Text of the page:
l i n u x - u s e r s - g r o u p - o f - d a v i s
Next Meeting:
July 7: Social gathering
Next Installfest:
Latest News:
Jun. 14: June LUGOD meeting cancelled
Page last updated:
2009 Jan 05 07:56

The following is an archive of a post made to our 'vox-tech mailing list' by one of its subscribers.

Report this post as spam:

(Enter your email address)
Re: [vox-tech] Promise SmartStor NS2300N NAS success & mountquestions
[Date Prev][Date Next][Thread Prev][Thread Next][Date Index][Thread Index]

Re: [vox-tech] Promise SmartStor NS2300N NAS success & mountquestions

On Sun, Jan 04, 2009 at 11:51:13AM -0800, Bill Kendrick wrote:
> I like that I can set up users and groups, and am trying to
> think of best way of setting up some public and private
> directories on the drive.  The main way they'd be accessed
> is via mounting them on a pair of Linux laptops, and since I'm
> not an fstab expert, I'd love some assistance with that. :)
> (I used to run a Samba server, but that box has been retired and
> recently wiped clean, to be donated to someone who needs a PC.
> Everything it did has been replaced by simpler, stand-alone
> devices.)

Usually under samba, that is accomplished using guest. Does it have a
guest type access? Will it authenticate against Active Directory? I
would say LDAP, but they never seem to advertise that. That always seems
to be the trouble with these NAS devices. You have to manage user
permissions through their web interface. 

I think we need to create a Gcontroller proeject specifically for these
puposes! Fedora beat us to it!

> The purpose of the drive is mainly:
> 1. central repository for all of our ripped audio,
>    such that Amarok can access it easily
> 2. central repository for all of our family photos
> 3. data backups (laptops, webserver dumps, perhaps even some
>    work stuff, just to have something off-site)

I would call that redundant. Just don't do what I did and start dumping
all your data on it and then the disk crash and burns. One big power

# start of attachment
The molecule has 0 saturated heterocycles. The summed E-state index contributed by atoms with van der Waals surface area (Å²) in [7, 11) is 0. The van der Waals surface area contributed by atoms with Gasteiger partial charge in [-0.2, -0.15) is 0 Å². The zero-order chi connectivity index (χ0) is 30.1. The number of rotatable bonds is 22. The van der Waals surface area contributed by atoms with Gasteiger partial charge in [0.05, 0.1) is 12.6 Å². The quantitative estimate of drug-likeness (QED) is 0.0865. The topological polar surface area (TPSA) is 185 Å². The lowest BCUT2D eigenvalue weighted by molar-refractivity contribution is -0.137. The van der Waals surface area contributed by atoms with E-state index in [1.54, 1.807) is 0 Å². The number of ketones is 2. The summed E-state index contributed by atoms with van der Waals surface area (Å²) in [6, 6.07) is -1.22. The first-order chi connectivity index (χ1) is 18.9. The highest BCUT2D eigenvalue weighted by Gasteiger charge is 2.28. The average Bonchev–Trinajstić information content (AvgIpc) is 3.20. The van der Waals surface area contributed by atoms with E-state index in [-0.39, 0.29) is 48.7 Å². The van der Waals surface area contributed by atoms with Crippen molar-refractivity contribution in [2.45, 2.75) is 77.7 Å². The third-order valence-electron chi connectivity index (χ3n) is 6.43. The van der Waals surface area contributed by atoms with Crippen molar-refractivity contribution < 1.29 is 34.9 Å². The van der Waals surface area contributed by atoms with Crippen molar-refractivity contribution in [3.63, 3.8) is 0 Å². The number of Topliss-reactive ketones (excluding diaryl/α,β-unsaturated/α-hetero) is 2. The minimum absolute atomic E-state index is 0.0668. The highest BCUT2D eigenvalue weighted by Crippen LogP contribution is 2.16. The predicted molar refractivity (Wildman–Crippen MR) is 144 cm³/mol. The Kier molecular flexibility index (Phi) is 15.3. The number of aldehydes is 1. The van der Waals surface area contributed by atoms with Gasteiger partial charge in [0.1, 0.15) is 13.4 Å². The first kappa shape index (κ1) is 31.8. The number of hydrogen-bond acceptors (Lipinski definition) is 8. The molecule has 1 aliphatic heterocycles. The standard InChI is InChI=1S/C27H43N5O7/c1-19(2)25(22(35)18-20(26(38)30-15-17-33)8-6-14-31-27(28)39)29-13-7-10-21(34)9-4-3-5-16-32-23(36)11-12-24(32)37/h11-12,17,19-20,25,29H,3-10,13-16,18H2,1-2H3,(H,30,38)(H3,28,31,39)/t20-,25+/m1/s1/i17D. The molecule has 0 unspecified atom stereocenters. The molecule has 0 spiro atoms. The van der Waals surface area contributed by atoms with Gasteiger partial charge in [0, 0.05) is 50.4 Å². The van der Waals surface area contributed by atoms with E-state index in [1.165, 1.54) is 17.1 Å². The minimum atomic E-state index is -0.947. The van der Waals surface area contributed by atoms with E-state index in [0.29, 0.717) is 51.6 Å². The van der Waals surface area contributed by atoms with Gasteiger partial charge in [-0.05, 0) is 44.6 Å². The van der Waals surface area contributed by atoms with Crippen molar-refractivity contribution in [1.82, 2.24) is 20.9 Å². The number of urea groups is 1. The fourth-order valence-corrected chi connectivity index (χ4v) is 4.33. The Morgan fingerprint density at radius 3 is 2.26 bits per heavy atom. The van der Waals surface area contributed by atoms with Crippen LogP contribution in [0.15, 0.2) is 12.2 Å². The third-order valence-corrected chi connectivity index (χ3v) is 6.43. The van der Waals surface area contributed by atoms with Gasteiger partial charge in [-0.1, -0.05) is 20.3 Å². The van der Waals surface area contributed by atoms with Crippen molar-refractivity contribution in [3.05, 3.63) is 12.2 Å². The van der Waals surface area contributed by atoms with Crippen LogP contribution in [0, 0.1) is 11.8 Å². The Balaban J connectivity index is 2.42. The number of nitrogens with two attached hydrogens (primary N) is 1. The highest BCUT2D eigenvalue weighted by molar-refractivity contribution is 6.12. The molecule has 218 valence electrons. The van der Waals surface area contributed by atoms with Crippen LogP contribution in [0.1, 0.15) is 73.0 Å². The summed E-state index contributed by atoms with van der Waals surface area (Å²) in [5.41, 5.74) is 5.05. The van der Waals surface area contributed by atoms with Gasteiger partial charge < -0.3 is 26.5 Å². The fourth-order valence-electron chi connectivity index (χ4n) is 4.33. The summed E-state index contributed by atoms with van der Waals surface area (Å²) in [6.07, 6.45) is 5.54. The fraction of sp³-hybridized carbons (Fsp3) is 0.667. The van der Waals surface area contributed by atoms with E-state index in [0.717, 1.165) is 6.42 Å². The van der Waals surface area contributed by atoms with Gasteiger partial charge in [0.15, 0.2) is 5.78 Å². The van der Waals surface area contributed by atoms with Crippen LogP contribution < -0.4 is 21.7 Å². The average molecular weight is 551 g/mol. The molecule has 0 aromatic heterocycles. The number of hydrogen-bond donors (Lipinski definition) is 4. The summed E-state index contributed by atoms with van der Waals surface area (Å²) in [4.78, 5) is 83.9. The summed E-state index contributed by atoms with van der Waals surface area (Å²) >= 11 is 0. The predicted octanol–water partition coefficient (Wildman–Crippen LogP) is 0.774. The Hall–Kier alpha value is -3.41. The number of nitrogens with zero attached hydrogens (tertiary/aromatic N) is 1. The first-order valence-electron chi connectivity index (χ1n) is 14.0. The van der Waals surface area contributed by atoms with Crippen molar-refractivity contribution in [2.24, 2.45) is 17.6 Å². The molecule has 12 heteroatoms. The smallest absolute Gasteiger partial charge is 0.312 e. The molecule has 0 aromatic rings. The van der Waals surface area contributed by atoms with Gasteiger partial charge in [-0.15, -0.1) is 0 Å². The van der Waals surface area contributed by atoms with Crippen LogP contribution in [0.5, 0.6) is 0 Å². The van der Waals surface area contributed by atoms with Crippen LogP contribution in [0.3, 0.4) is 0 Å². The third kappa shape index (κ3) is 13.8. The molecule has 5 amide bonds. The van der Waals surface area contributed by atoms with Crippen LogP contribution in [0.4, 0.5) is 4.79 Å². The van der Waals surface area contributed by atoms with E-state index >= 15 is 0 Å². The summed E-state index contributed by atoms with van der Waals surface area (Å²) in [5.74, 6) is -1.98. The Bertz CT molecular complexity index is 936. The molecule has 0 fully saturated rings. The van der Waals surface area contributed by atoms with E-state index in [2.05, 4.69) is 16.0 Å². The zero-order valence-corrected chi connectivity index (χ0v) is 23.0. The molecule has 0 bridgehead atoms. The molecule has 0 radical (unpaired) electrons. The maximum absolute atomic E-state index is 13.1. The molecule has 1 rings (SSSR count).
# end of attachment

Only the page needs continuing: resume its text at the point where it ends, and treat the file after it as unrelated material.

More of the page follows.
surge could fry your NAS and your laptop at the same time. Or, a series
of brown outs. I would connect a usb disk to it, copy your files over
and then put it away for safe keeping.

> The ReadyNAS Duo apparently has Bonjour, and I don't believe
> the device I bought does.  Brian was telling me that Bonjour is
> a way of broadcasting the availability of the drive, so that
> PCs on the network can discover it.

Ever wondered what the avahi daemon is? It has lots of good magic. I
forgot about that while looking at the Promise device. I think with the
Promise NAS that they would at least do the controller and you would
probably get decent throughput.


> Assuming I DON'T have this available to me, I guess I simply
> need to add some lines to /etc/fstab for the folders in question,
> providing the username/password (or pointing to a
> root-only-readable password file, if I recall).  Then users
> (my wife and I) would need to issue "mount /whatever" to mount
> the drive.  (I also need to remember how to give specific users
> permissions to mount, so that sudo isn't involved each time.
> Is it via sudoers?)

Uhm, In ubuntu, you should be able to go to Places -> "Connect to a
Server". I think that it may do what autofs does or something like
that. IF the user gets disconnected, they can reconnnect. /etc/fstab
may not reconnect, but I there might be a reconnect option. I have a

> My biggest concern is making sure everyone who should be able
> to read/write to public space can, and that permissions and
> ownership make sense on the laptops.  This might require making
> separate users on each laptop...?

A user for little William perhaps and his TuxPaint repository? ;-)

> I have to make one complaint... the command-line example they
> provided for mounting on Linux/Unix was not only full of typos
> (forgot "/" when they were explaining "mkdir /SmartStor",
> and included a space between "/" and "SmartStor" in the mount
> example), but it simply didn't work, even when I accounted for this.
> Anyway, tips here would be welcome.  (Otherwise, just consider
> this a report of: "this device works pretty nicely with Linux" :) )

Glad to hear it does. I guess the big question is how much data can you
pump through it? I was running some tests on a Linksys NAS NSS6000 at
work and I was getting 3 MB/sec. It was pretty disappointed. 

> PS - We're using Kubuntu 8.10 on our laptops.
> Thx & happy new year,

Feliz Año Nuevo!

Brian Lavender
vox-tech mailing list

LUGOD Group on LinkedIn
Sign up for LUGOD event announcements
Your email address:
LUGOD Group on Facebook
'Like' LUGOD on Facebook:

Hosting provided by:
Sunset Systems
Sunset Systems offers preconfigured Linux systems, remote system administration and custom software development.

LUGOD: Linux Users' Group of Davis
PO Box 2082, Davis, CA 95617
Contact Us

LUGOD is a 501(c)7 non-profit organization
based in Davis, California
and serving the Sacramento area.
"Linux" is a trademark of Linus Torvalds.

Sponsored in part by:
Appahost Applications
For a significant contribution towards our projector, and a generous donation to allow us to continue meeting at the Davis Library.